The Shard is an unnecessary building. Nobody apart from its developer asked for it to be built. Nobody was crying out for a big spike of concrete, steel and glass filled with a mix of superluxury hotel, ultraprime apartments and loads of speculative offices right above London Bridge station, with an expensive viewing gallery as a sop to public accessibility. Had it never happened, we would not regard the air it did not fill as a waste of atmosphere. The Shard is merely a gigantic financial speculation, majority-funded by Qatari money.
And yet it is a very good piece of architecture. Its veteran Italian architect, Renzo Piano, succeeded in designing a (by London standards) startlingly tall tower that is not like other very tall towers. Its angled, fractured sides do what he intended them to do, changing its appearance according to the sky conditions of a London he knows very well and loves. Like a glimmering Nash terrace in this one respect only, it is especially good on dank, drizzly days. So now it is there, this spiky barometer does serve a purpose in the long views and glimpsed snapshots we have of our capital. It is not formulaic. I reckon most people with open minds are glad it’s there. I’ve even had someone on a train, seeing me reading this book, strike up an interested conversation with me about the building: and believe me, my train face does not encourage such intercourse.
This, however, does not mean that they should rush out and buy the book. It is an account of the 15-year saga of the planning and building of the Shard, from first notions in 2000 to its eventual completion. It also tries to make interesting the person who single-mindedly drove it through, its developer Irvine Sellar. He may have started off as a market-stall rag-trade hustler and made his first fortune on Carnaby Street in the 1960s, but so what? A very self-aware man, he sums himself up early in the book: ‘All these biographies and autobiographies about East End Jewish boys, sons of immigrants who became rich against the odds — I know most of them — it’s all the same story and it’s boring.’ Bang on, though he was north rather than east London.
This authorised account of Sellar is really not very interesting. He was just another driven deal-maker in a sharp suit who was aggressively rude to people, played up to his image and got his way. Everyone interviewed in the book says how much they admire and respect him, of course. This is the only memorable building he produced, but it’s certainly a corker.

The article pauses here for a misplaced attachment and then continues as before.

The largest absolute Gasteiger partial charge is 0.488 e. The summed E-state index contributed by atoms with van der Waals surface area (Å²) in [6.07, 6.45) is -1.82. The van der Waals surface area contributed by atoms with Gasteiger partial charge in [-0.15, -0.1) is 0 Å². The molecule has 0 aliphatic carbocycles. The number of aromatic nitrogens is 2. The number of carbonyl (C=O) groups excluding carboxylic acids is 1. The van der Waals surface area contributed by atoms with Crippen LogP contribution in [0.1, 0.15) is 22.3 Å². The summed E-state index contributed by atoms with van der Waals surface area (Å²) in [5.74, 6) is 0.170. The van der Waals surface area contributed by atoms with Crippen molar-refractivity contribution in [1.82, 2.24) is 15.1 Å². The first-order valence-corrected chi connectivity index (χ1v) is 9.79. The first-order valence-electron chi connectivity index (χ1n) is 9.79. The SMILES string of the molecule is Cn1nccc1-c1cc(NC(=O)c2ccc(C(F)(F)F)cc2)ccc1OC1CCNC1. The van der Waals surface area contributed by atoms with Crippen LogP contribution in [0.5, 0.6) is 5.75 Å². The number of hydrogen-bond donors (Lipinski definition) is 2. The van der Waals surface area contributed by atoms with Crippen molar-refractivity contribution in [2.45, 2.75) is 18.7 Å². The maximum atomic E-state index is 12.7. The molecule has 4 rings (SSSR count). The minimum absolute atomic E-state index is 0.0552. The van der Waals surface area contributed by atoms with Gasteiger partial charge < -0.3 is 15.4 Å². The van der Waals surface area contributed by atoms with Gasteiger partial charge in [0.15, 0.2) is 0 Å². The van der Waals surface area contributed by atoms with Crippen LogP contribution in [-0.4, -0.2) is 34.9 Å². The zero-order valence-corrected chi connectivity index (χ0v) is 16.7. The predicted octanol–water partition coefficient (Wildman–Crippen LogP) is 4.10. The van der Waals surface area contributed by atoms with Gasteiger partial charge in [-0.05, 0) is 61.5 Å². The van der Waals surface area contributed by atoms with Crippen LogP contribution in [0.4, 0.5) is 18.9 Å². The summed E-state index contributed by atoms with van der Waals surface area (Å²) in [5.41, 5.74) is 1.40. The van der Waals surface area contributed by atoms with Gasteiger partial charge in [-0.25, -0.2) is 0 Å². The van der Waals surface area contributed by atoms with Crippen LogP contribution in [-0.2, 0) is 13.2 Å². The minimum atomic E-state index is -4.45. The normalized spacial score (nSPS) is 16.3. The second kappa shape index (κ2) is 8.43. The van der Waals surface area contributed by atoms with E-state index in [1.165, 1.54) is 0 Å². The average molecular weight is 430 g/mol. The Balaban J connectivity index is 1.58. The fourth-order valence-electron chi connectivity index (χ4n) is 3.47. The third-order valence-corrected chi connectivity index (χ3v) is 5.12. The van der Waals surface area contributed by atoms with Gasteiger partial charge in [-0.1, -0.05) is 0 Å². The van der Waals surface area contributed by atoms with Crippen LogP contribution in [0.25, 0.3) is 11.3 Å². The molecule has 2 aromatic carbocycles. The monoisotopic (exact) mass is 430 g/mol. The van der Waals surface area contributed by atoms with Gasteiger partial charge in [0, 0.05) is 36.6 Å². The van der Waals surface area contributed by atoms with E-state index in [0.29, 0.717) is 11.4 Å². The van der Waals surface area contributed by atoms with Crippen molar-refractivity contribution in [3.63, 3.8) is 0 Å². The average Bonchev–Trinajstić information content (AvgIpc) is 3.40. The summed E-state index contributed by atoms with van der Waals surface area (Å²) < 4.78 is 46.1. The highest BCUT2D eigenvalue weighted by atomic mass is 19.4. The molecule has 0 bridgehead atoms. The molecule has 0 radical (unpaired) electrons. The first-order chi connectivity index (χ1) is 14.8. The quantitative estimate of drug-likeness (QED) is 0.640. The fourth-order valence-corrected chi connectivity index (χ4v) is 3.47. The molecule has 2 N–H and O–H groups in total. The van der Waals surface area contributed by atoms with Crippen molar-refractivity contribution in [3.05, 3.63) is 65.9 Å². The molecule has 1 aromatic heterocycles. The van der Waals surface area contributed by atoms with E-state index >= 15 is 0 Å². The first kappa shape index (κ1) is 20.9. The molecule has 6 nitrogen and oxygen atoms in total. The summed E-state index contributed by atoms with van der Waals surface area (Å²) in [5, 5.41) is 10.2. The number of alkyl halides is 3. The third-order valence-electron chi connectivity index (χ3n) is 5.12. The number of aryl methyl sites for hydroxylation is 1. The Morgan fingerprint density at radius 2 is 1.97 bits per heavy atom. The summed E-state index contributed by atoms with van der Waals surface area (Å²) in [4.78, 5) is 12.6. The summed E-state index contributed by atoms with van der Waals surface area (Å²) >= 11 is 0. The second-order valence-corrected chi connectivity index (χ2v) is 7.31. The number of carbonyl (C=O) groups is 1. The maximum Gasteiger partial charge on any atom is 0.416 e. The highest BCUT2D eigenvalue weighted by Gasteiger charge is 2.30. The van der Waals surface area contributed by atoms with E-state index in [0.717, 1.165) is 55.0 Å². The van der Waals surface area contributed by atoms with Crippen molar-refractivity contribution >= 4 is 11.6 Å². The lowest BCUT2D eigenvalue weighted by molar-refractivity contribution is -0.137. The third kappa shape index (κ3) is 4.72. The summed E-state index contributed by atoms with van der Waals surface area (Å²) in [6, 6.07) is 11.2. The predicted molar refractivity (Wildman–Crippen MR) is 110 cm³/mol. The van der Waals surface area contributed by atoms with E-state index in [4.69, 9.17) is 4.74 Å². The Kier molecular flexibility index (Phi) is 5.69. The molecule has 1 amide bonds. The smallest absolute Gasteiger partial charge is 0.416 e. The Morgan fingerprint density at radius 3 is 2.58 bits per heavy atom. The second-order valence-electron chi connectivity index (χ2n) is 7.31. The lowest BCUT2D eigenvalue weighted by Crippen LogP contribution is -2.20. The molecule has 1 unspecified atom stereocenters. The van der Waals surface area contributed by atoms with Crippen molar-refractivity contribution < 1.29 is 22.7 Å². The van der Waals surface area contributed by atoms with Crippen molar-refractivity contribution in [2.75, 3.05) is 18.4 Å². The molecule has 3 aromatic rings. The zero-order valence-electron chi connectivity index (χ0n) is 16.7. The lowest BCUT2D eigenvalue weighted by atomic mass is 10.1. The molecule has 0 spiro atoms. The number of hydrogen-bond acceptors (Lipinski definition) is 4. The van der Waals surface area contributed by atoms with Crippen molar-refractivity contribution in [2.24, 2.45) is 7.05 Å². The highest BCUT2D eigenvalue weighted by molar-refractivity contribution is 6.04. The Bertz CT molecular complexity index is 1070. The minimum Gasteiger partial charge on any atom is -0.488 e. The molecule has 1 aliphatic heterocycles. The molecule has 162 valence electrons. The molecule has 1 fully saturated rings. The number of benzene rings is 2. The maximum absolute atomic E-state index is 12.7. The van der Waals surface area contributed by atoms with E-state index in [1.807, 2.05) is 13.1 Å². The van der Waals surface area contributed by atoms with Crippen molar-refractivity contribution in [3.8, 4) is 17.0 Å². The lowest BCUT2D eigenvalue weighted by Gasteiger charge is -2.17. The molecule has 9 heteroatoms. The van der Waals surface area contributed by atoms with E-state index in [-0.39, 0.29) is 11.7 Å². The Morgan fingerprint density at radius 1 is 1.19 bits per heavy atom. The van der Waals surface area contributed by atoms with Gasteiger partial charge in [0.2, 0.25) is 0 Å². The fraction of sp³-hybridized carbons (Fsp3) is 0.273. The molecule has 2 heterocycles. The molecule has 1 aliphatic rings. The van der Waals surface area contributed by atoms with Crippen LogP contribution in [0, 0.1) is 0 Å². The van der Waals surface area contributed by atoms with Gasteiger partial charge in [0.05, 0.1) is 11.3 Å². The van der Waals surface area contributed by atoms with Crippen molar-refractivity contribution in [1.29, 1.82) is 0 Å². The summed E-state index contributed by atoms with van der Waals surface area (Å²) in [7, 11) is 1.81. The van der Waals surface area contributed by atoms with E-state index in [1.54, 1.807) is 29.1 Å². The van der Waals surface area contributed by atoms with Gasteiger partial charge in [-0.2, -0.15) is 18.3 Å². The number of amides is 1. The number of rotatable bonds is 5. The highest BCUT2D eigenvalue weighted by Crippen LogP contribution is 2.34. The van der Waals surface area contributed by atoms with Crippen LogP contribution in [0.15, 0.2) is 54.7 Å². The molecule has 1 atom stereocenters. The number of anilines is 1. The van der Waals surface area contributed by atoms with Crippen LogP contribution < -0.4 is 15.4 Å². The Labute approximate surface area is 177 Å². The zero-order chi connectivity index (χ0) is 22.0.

That quote continues: ‘If I’m interested in legacy, all I have to do is go outside and look up at the Shard.’ This echo of Christopher Wren’s epitaph in St Paul’s is pure hubris. People don’t remember the money. They remember the architect. This will always be Piano’s Shard, not Sellar’s. Life’s unfair like that. As is the fact that, job done, the surprisingly youthful-looking Sellar, by then 82, suddenly died in February this year, just before Howard Watson’s book went to press. The publishers had time to record the fact at the end, but not to go back through the whole book and its many interviews changing the present tense to the past. So it is written as an account of a living person who happens not to be.
Watson is an editor and writer with an interest in architecture. His book is fluently written and perceptive enough but it produces no great insights. His accounts of construction methods and financing arrangements are scarcely gripping except to the technically-minded. He’s better on people, capturing, for instance, the ruthlessly Machiavellian character of the charming Piano well. But he falls into the trap of repeatedly describing the London Bridge area, pre-Shard, as some kind of Dickensian hell-hole awaiting a saviour. It wasn’t — as the doctors, nurses, accountants, writers and artists of the area back then indicate. It was just fine, if somewhat tatty.
No, it didn’t need the Shard. Do we need this book? It’s got some interesting detail for lovers of development minutiae but — no, not really.